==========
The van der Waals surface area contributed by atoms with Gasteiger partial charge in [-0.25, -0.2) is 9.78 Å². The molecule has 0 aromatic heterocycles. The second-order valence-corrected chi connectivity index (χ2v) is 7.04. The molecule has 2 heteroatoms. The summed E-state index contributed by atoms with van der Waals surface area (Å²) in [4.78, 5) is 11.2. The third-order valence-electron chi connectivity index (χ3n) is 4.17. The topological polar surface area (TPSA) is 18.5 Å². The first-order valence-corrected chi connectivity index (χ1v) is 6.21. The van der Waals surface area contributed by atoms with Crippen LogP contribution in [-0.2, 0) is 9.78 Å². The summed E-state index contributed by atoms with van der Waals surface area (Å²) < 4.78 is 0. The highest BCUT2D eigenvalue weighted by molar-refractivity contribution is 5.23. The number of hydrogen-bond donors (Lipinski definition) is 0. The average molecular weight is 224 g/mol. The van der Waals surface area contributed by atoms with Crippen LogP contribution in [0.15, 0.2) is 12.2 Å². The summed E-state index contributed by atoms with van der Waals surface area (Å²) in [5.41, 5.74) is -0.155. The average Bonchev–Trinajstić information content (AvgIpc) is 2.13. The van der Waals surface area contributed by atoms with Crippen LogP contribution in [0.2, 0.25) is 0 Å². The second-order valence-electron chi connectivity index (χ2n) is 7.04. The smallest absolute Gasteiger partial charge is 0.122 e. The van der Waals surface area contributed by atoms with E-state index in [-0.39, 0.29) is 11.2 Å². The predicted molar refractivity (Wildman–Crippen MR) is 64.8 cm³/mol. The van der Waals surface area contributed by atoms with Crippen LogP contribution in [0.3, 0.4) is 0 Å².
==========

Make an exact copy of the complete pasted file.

The van der Waals surface area contributed by atoms with Gasteiger partial charge in [-0.25, -0.2) is 9.78 Å². The molecule has 0 aromatic heterocycles. The second-order valence-corrected chi connectivity index (χ2v) is 7.04. The molecule has 2 heteroatoms. The summed E-state index contributed by atoms with van der Waals surface area (Å²) in [4.78, 5) is 11.2. The third-order valence-electron chi connectivity index (χ3n) is 4.17. The topological polar surface area (TPSA) is 18.5 Å². The first-order valence-corrected chi connectivity index (χ1v) is 6.21. The van der Waals surface area contributed by atoms with Crippen LogP contribution in [-0.2, 0) is 9.78 Å². The summed E-state index contributed by atoms with van der Waals surface area (Å²) < 4.78 is 0. The highest BCUT2D eigenvalue weighted by molar-refractivity contribution is 5.23. The number of hydrogen-bond donors (Lipinski definition) is 0. The average molecular weight is 224 g/mol. The van der Waals surface area contributed by atoms with Crippen LogP contribution in [0.15, 0.2) is 12.2 Å². The summed E-state index contributed by atoms with van der Waals surface area (Å²) in [5.41, 5.74) is -0.155. The average Bonchev–Trinajstić information content (AvgIpc) is 2.13. The van der Waals surface area contributed by atoms with Crippen LogP contribution in [0.2, 0.25) is 0 Å². The second-order valence-electron chi connectivity index (χ2n) is 7.04. The smallest absolute Gasteiger partial charge is 0.122 e. The van der Waals surface area contributed by atoms with E-state index in [-0.39, 0.29) is 11.2 Å². The predicted molar refractivity (Wildman–Crippen MR) is 64.8 cm³/mol. The van der Waals surface area contributed by atoms with Crippen LogP contribution in [0.3, 0.4) is 0 Å².